Cold air has a knack of sneaking in through the tiniest of gaps, which can be hard to locate. The Smoke Pencil is an ingenious draught detector for pinpointing air leaks and tracking down hard-to-find gaps. When the trigger is pressed, a plume of smoke-like substance is released. This is actually generated from a harmless glycerine-like fluid, giving off a slightly sweet smell. When the trigger is released, the “smoke” stops, making it highly controllable. It’s useful for detecting draughts around the house, but we’ve also sold them to hospitals, mechanics, for detecting leaks in boat hulls, and even to a drama group who wanted an Aladdin’s lamp prop! It comes with an 80ml bottle of fluid (enough for several hours’ worth of draught investigating)
How to use the Smoke Pencil
Insert 6AA batteries into the Smoke Pencil through the bottom battery door
Lay the unit on its side and remove the “fill” plug. nsert the fluid bottle’s long spout far into the tank. Then squeeze in the fluid.
Flip up the lock mechanism on the trigger. Press trigger gently until the LED light glows, indicating the power to the smoke generator is on. Hold for 6 – 9 seconds, after which a plume of smoke will start to be emitted.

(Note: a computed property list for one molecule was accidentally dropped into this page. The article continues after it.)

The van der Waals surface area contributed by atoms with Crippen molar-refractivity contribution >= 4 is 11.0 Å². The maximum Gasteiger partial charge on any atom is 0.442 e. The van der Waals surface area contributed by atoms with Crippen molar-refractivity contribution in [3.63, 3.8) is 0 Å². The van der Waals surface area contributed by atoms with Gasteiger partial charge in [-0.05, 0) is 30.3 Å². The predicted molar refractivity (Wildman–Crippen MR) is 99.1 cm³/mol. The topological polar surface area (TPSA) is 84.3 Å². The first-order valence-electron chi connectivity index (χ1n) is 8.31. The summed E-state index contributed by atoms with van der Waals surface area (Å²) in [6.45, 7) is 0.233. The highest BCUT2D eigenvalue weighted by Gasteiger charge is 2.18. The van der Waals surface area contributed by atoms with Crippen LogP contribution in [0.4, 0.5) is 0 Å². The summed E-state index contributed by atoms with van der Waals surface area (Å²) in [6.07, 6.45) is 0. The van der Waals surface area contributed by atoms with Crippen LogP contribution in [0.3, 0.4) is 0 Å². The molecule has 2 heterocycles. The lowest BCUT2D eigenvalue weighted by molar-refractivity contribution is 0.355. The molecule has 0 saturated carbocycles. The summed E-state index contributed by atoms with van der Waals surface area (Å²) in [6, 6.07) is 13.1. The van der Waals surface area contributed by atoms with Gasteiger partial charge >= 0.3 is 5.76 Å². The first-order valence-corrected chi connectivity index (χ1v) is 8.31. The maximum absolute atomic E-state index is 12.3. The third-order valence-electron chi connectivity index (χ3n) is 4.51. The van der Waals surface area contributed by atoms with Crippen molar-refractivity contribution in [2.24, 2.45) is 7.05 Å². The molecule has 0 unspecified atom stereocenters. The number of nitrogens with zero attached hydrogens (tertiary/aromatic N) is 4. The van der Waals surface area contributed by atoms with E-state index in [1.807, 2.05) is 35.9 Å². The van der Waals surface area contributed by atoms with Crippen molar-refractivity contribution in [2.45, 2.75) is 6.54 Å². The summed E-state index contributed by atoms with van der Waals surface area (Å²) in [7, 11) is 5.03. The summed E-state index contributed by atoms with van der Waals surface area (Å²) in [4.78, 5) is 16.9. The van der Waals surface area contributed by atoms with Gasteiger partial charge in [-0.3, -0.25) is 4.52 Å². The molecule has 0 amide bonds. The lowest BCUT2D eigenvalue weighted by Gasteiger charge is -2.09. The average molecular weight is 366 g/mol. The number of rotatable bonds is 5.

Find draughts and air leaks!
Switch it all off when you’ve finished.
A small amount of water will accumulate in the “empty” tank. This can be squeezed out using the fluid bottle and reused. It’s recommended that the fluid tank is emptied after use so it doesn’t leak glycerine stuff out while it’s stored. It’s harmless but a bit sticky.
Here’s a video to show the Smoke Pencil One in action.
Where to use the Smoke Pencil Draught Detector
The Draught Proof Advisory Association lists the range of locations where you should look for draughts. These include:
- Through letterbox openings
- Around windows
- Around or under doors
- Through keyholes
- Through holes drilled for pipe work
- Through electrical fittings in walls and ceilings
- through plug socket gaps
- through uninsulated walls
- through gaps between floorboards
- through chimneys
- around loft hatches
- at ceiling to wall joints
- through gaps behind beams